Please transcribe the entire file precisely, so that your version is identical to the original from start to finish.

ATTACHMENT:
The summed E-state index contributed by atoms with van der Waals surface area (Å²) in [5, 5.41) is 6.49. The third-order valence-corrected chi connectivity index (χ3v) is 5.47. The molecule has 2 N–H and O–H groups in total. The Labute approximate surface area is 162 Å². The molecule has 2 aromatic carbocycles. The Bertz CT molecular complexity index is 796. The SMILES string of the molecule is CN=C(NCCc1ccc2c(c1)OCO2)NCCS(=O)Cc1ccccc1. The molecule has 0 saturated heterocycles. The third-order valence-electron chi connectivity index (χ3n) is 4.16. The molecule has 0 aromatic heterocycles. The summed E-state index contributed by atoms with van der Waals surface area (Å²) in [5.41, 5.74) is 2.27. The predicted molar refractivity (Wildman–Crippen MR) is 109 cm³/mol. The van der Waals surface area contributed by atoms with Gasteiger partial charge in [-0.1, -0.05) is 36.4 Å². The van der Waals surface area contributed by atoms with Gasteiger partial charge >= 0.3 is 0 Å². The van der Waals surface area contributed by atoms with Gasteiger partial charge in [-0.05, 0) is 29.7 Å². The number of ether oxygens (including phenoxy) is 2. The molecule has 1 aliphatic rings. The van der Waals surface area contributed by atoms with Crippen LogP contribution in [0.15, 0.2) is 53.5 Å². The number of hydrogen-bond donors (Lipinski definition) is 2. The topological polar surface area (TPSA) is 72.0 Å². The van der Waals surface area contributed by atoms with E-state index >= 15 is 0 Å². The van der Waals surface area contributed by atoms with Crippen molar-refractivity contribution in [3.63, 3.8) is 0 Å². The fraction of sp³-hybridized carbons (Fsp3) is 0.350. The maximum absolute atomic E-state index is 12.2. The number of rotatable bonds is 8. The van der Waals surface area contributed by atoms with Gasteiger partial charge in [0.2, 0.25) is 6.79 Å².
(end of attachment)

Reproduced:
The summed E-state index contributed by atoms with van der Waals surface area (Å²) in [5, 5.41) is 6.49. The third-order valence-corrected chi connectivity index (χ3v) is 5.47. The molecule has 2 N–H and O–H groups in total. The Labute approximate surface area is 162 Å². The molecule has 2 aromatic carbocycles. The Bertz CT molecular complexity index is 796. The SMILES string of the molecule is CN=C(NCCc1ccc2c(c1)OCO2)NCCS(=O)Cc1ccccc1. The molecule has 0 saturated heterocycles. The third-order valence-electron chi connectivity index (χ3n) is 4.16. The molecule has 0 aromatic heterocycles. The summed E-state index contributed by atoms with van der Waals surface area (Å²) in [5.41, 5.74) is 2.27. The predicted molar refractivity (Wildman–Crippen MR) is 109 cm³/mol. The van der Waals surface area contributed by atoms with Gasteiger partial charge in [-0.1, -0.05) is 36.4 Å². The van der Waals surface area contributed by atoms with Gasteiger partial charge >= 0.3 is 0 Å². The van der Waals surface area contributed by atoms with Gasteiger partial charge in [-0.05, 0) is 29.7 Å². The number of ether oxygens (including phenoxy) is 2. The molecule has 1 aliphatic rings. The van der Waals surface area contributed by atoms with Crippen LogP contribution in [0.15, 0.2) is 53.5 Å². The number of hydrogen-bond donors (Lipinski definition) is 2. The topological polar surface area (TPSA) is 72.0 Å². The van der Waals surface area contributed by atoms with E-state index >= 15 is 0 Å². The van der Waals surface area contributed by atoms with Crippen molar-refractivity contribution in [3.63, 3.8) is 0 Å². The fraction of sp³-hybridized carbons (Fsp3) is 0.350. The maximum absolute atomic E-state index is 12.2. The number of rotatable bonds is 8. The van der Waals surface area contributed by atoms with Gasteiger partial charge in [0.2, 0.25) is 6.79 Å².